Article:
Judgment: The norm on the annual increase of funding for state higher education institutions does not comply with the Satversme – Education & Career

The norm of the law, which determines the annual increase of state budget funding for studies in state-founded higher education institutions, does not comply with the Satversme, the Constitutional Court (ST) has ruled in a case concerning the amount of funding for studies in state-founded higher education institutions.

Amendments to the Law on Higher Education Institutions, which stipulates an annual increase in state budget funding for studies in state-founded higher education institutions, entered into force on 1 July 2013, but it has never been complied with. ST concluded that the adoption of such a norm from the very beginning was an “empty promise to the voters”.

LETA informed that ST was approached by 31 deputies of the Saeima from the opposition “Sobežas”, the Greens and Farmers’ Union faction and a group of non-factioned deputies who considered that the Cabinet of Ministers had not taken into account Article 78 7 of the Law on Higher Education Institutions. the part which provided for an annual increase in funding for studies in state – founded higher education institutions of not less than 0.25% of the gross domestic product (GDP) until the state funding allocated for studies in state – founded higher education institutions reaches at least 2% of GDP.

The deputies considered that by failing to comply with the requirements of Section 78, Paragraph seven of the Law on Higher Education Institutions, the 2019 budget law contradicts the principle of rule of law, legal certainty and good legislation, as well as the principle of sustainability arising from Articles 1 and 66 of the Satversme.

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In its turn, ST concluded that Article 78 (7) of the Law on Higher Education Institutions does not comply with Article 1 and the first sentence of Article 66 of the Satversme, as this regulation envisaged actually transferring budgeting from the first sentence.

Article 1 of the Satversme stipulates that “Latvia is an independent democratic republic”, but the first sentence of Article 66 states that “the Saeima annually before the beginning of the financial year decides on the state revenue and expenditure budget, the draft of which is submitted to it by the Cabinet of Ministers”.

ST points out that the principle of a state under the rule of law requires every state institution to act genuinely, but the adoption of such a norm of the Law on Higher Education was an “empty promise to voters” from the very beginning, as this norm could not be covered by .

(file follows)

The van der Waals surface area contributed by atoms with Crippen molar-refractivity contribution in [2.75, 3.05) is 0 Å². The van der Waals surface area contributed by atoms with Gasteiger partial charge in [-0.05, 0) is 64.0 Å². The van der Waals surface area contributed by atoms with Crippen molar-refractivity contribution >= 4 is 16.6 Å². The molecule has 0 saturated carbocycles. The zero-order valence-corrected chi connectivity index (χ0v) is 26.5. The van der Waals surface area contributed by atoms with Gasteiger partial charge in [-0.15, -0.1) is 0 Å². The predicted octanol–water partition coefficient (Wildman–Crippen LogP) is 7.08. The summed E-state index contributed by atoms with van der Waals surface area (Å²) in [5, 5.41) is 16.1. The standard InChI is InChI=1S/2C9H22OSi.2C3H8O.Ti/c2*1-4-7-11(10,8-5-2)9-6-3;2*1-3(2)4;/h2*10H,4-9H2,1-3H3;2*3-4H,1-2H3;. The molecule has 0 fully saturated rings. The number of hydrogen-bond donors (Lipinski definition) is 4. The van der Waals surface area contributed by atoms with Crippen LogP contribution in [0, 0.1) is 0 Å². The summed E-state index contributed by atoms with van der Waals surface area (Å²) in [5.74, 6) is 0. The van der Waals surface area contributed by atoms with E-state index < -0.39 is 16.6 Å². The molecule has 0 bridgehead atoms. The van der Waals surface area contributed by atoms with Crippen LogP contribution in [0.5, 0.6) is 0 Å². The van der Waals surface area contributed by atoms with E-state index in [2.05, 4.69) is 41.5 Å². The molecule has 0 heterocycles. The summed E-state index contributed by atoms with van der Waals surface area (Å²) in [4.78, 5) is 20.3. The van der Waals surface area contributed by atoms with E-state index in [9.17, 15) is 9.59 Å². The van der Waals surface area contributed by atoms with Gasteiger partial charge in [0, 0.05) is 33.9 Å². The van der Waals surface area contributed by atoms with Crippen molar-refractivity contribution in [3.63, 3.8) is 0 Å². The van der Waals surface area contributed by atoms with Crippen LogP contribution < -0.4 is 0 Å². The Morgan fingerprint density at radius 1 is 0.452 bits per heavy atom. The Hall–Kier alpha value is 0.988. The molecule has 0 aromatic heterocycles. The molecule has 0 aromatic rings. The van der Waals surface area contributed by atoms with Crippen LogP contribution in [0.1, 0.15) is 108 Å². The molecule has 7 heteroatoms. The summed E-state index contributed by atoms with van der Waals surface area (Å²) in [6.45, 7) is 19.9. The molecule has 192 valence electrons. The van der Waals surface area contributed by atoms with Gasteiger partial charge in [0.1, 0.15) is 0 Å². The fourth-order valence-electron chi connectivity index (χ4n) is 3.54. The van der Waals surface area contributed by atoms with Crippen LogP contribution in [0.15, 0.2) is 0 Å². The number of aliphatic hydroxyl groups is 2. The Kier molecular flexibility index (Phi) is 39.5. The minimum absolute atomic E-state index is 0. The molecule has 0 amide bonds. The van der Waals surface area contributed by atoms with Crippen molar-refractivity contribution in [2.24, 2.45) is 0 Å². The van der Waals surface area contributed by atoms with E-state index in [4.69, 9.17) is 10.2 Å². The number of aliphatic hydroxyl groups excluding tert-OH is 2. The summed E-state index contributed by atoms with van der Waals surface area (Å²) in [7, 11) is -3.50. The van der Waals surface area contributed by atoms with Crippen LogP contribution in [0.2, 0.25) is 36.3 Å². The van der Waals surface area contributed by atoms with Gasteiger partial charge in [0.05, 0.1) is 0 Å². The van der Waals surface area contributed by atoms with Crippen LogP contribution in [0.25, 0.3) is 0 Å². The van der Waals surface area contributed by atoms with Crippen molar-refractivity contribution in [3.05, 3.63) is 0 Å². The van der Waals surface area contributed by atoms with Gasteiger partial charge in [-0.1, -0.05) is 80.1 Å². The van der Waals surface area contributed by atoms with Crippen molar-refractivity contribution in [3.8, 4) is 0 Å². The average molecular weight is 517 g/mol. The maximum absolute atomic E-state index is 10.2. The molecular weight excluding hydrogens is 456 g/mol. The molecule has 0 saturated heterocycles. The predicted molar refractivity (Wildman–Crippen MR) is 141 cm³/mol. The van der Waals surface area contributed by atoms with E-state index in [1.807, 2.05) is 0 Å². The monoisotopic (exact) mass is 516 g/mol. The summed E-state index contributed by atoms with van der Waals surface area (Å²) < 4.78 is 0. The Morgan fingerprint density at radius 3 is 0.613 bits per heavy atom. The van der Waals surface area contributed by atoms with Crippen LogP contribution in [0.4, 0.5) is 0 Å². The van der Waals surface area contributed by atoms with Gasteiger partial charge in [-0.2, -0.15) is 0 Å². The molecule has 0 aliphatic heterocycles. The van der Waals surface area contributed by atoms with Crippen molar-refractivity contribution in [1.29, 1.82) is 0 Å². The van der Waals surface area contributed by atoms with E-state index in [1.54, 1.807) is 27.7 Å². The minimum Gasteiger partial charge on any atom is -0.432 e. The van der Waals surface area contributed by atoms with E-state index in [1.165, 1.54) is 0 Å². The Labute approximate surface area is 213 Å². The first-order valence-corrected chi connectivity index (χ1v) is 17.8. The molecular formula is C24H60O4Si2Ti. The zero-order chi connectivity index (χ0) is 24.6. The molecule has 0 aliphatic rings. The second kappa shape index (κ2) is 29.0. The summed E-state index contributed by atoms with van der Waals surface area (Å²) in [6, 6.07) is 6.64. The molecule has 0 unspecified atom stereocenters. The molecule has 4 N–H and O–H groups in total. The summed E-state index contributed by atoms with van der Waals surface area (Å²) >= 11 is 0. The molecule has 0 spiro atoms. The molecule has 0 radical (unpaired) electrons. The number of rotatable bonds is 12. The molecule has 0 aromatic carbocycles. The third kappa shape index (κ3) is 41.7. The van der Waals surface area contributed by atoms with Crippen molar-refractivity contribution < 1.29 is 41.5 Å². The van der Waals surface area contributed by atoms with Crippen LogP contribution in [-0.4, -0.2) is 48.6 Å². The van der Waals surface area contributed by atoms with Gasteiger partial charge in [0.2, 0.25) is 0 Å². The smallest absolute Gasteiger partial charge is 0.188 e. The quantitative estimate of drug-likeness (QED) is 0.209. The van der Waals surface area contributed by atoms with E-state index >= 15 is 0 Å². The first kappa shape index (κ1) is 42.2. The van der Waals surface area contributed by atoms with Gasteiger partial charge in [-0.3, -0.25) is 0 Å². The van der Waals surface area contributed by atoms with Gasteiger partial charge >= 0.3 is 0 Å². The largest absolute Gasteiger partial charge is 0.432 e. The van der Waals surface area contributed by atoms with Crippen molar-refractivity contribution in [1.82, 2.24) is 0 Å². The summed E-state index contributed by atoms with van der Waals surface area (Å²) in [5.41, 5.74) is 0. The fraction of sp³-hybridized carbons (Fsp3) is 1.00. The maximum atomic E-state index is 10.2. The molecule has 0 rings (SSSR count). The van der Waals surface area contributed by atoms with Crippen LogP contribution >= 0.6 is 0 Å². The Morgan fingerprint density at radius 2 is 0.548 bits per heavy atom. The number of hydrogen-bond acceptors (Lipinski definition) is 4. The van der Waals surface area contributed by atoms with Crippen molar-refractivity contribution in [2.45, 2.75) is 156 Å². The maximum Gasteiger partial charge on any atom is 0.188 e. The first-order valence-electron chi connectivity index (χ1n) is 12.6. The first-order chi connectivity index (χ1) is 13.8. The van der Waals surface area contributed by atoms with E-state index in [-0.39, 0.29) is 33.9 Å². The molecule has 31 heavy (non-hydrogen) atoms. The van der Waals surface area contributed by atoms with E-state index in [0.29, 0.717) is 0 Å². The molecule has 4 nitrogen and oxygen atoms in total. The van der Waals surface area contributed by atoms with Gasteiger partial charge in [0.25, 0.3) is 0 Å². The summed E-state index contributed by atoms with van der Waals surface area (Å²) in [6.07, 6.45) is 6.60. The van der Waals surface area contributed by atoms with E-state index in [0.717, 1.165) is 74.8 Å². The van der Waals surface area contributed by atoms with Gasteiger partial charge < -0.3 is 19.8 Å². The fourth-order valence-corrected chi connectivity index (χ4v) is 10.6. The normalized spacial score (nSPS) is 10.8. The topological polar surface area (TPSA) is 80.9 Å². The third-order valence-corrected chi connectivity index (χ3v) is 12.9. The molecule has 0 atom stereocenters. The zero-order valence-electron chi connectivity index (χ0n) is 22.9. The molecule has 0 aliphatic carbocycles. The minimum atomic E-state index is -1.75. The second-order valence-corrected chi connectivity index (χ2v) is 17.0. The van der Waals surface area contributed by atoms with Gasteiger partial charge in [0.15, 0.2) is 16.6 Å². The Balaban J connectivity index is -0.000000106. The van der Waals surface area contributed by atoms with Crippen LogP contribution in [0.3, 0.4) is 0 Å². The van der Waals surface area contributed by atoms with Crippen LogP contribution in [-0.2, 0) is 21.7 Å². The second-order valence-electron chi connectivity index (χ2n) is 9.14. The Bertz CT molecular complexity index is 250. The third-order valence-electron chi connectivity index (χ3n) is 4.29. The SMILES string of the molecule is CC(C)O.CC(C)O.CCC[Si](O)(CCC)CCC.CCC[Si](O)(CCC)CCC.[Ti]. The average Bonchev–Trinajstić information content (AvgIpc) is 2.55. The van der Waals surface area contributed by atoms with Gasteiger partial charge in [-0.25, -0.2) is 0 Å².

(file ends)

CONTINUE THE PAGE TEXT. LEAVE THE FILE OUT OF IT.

“Such actions also endanger the foundations of the democratic system of the state protected by the Satversme,” ST stated.

The Judgment noted that the Saeima and several summoned persons have indicated that compliance with the specific part of the Law on Higher Education Institutions was not possible, because the requirements specified in this norm were contrary to the state’s financial possibilities and the need for a balanced state budget.

ST emphasizes that the text of Article 66 of the Satversme also reveals several constitutional principles of state budget law, including the principle of completeness of the state budget. Article 66 of the Satversme requires that all expected state revenues and planned expenditures be reflected in the state budget. The Saeima can evaluate the revenue forecast proposed by the government and decide whether it is real.

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Thus, the principle of truthfulness of the state budget prohibits the preparer of the state budget – the Cabinet of Ministers, as well as the approver – the Saeima – to deliberately include in the budget such planned revenues and estimated expenditures based on obviously erroneous forecasts or calculations.

The Court notes that Section 78 (7) of the Law on Higher Education Institutions required the government to provide a certain amount of funding each year and an increase to cover the expenditure of public higher education institutions in relation to GDP. Such a requirement significantly limits the government’s competence and ability to draw up an economically balanced state budget.

Thus, Section 78, Paragraph 7 of the Law on Higher Education Institutions does not comply with Section 1 and the first sentence of Section 66 of the Satversme, indicates ST.

The judgment is final and not subject to appeal and shall enter into force at the time of its delivery.

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